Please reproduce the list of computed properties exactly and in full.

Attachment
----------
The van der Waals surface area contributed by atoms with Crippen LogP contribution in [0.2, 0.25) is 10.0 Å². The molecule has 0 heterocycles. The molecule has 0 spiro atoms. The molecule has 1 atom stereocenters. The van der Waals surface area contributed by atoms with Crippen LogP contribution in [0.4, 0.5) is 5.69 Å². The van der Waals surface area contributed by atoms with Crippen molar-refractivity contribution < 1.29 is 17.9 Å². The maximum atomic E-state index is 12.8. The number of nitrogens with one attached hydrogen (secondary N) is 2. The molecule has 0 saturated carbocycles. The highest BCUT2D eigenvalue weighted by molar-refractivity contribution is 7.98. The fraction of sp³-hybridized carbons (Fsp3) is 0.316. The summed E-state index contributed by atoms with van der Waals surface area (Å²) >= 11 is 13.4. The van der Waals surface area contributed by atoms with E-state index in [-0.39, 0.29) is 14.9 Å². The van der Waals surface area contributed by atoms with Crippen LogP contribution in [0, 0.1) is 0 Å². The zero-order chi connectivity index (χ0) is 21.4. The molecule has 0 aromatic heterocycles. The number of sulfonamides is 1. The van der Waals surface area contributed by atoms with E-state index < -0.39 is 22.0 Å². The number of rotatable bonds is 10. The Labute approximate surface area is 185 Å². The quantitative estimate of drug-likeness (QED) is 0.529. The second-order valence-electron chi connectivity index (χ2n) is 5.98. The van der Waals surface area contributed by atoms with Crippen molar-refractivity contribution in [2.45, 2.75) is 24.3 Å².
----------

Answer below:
The van der Waals surface area contributed by atoms with Crippen LogP contribution in [0.2, 0.25) is 10.0 Å². The molecule has 0 heterocycles. The molecule has 0 spiro atoms. The molecule has 1 atom stereocenters. The van der Waals surface area contributed by atoms with Crippen LogP contribution in [0.4, 0.5) is 5.69 Å². The van der Waals surface area contributed by atoms with Crippen molar-refractivity contribution < 1.29 is 17.9 Å². The maximum atomic E-state index is 12.8. The number of nitrogens with one attached hydrogen (secondary N) is 2. The molecule has 0 saturated carbocycles. The highest BCUT2D eigenvalue weighted by molar-refractivity contribution is 7.98. The fraction of sp³-hybridized carbons (Fsp3) is 0.316. The summed E-state index contributed by atoms with van der Waals surface area (Å²) >= 11 is 13.4. The van der Waals surface area contributed by atoms with E-state index in [-0.39, 0.29) is 14.9 Å². The van der Waals surface area contributed by atoms with Crippen LogP contribution in [0, 0.1) is 0 Å². The zero-order chi connectivity index (χ0) is 21.4. The molecule has 0 aromatic heterocycles. The number of sulfonamides is 1. The van der Waals surface area contributed by atoms with E-state index < -0.39 is 22.0 Å². The number of rotatable bonds is 10. The Labute approximate surface area is 185 Å². The quantitative estimate of drug-likeness (QED) is 0.529. The second-order valence-electron chi connectivity index (χ2n) is 5.98. The van der Waals surface area contributed by atoms with Crippen molar-refractivity contribution in [2.45, 2.75) is 24.3 Å².